Eat more fruits and vegetables. Cut back on salt, saturated fat, and sugar. Switch to whole grains. Many people know all that and more. But how do you translate those…
Get Life-Saving Information on Diet and Nutrition Right Now! Dear Friend, You’ve always wanted life-saving information about the foods you eat. You should know, for example, that Marie Callender’s Chicken…
The yogurt aisle isn’t what it used to be. In the last few years, greek yogurt has taken over a sizeable chunk of the refrigerator case, leaving non-greeks to compete for the remaining real estate.
Meanwhile, both greek and non-greek yogurts are branching out. Fat-free? Cream on top? You got ‘em. Fruit purée or fruit mousse? Yep. Lactose-free or no dairy at all? Got you covered. And as for toppings and mix-ins, strawberry and vanilla are battling for shelf space with fig and orange zest, and chocolate-coated corn flakes. With so many options, how can you know which yogurts are the best yogurts?
Our recommendations (✔✔) are plain unsweetened yogurts. We’ve listed the criteria—maximums for calories and saturated fat and minimums for protein and calcium—at the beginning of each section. We disqualified products with artificial sweeteners. Within each section, yogurts are ranked from least to most calories, then least to most saturated fat, most to least protein, and most to least calcium.
“Say cheese! It’s yummier than yogurt!” says the label of Elli Quark. Quark may be new to Americans (so new that Elli may not have reached your area yet), but Europeans…
Most people know that calcium is good for bones, fiber is good for constipation, and iron is good for blood, to name a few. But once you go beyond the basics, the picture gets murky.
Here’s a healthy food quiz (questions and answers included) to see how well you know which foods or nutrients can prevent or promote which diseases.
Feel free to cheat. The questions aren’t really a test of how well you read (and remember) every issue of Nutrition Action. They’re just a sneaky way to get you to look at the answers, which contain a wealth of information on how your diet affects your health.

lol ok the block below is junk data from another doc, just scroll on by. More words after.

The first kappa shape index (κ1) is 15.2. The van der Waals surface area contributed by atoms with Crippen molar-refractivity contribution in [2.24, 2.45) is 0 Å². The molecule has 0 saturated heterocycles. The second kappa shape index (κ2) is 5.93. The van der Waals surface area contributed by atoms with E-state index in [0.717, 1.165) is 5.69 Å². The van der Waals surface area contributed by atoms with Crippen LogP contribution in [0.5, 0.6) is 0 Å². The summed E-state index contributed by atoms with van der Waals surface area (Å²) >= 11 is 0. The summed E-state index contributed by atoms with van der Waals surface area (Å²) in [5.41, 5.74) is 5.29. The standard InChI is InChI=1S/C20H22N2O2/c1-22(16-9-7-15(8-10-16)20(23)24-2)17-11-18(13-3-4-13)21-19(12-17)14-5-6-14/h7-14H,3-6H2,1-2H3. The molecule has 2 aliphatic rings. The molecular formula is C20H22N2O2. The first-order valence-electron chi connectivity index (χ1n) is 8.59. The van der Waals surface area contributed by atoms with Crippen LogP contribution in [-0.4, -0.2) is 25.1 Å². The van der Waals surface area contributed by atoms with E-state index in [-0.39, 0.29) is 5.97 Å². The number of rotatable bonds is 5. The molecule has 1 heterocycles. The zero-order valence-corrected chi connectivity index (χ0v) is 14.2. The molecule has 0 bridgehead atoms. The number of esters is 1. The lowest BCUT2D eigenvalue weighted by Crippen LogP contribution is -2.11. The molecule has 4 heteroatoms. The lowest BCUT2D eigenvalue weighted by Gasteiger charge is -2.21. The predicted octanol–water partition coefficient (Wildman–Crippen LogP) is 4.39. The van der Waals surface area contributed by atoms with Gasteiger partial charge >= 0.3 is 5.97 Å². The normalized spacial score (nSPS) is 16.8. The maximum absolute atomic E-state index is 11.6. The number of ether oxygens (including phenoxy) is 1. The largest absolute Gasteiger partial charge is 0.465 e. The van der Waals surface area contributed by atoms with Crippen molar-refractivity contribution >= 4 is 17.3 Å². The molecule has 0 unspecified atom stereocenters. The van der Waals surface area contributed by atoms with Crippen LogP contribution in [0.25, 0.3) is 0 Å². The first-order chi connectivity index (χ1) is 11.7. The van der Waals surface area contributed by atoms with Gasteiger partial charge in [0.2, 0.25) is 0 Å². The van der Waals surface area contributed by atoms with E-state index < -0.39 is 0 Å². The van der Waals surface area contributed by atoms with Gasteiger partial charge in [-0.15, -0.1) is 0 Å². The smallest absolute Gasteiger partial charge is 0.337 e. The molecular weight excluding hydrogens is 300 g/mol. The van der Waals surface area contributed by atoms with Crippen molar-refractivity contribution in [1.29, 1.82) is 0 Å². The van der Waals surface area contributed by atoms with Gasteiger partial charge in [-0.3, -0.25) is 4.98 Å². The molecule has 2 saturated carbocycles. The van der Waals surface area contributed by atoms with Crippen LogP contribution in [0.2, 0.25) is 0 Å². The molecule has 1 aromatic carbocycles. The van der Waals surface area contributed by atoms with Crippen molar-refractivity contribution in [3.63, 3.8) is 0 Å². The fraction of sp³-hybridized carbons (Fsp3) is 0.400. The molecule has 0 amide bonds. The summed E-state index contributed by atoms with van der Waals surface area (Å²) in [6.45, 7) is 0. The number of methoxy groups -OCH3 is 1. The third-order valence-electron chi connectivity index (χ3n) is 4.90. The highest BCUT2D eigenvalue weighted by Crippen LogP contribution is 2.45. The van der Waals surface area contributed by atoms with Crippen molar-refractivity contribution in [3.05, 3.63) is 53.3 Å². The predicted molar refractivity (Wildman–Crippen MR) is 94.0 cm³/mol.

More than 80 percent of American adults consume caffeine regularly. That’s no surprise, what with a coffee shop seemingly on every corner and in every supermarket, and tiny $3 bottles of 5-hour Energy popping up like mushrooms wherever there’s a checkout counter. It turns out, though, that there is also caffeine in ice cream and frozen yogurt.
How does caffeine work in the body?
Caffeine works mainly by temporarily binding to adenosine receptors in the brain. That prevents adenosine, which is a natural sedative produced by the brain, from occupying those receptors and making us feel drowsy. Adenosine levels build up during waking hours and then drop as we sleep.
People who don’t use caffeine regularly and who haven’t developed a dependence on it “usually become significantly more alert and better able to perform cognitive and motor tasks – such as paying attention during boring tasks or typing – if they’re given the right dose of caffeine,” says Laura Juliano, a professor of psychology at American University in Washington, D.C.
More magnesium may mean a lower risk of stroke.
Researchers looked at seven studies that followed a total of roughly 240,000 people for eight to 15 years. The risk of an ischemic stroke was 9 percent lower for each 100 milligrams of magnesium the participants reported eating per day. This may seem like a low number, but simple changes or additions in diet may offer complementary benefits. Preparing foods to prevent a stroke will often coincide with eating foods that are good for your overall health.
This easy-to-make Yogurt-Tahini Sauce recipe makes a knock-your-socks-off sauce. Try it!
The problem: About 15 percent of adults (more women than men) suffer from constipation. What may help: Bifidobacterium lactis DN-173 010. The evidence: Among 126 Chinese women with constipation, those…
Protein is hot, hot, hot! It’s one of the latest marketing buzzwords. From shakes to cereals and granola bars, companies are scrambling to market foods that have—or pretend to have—more…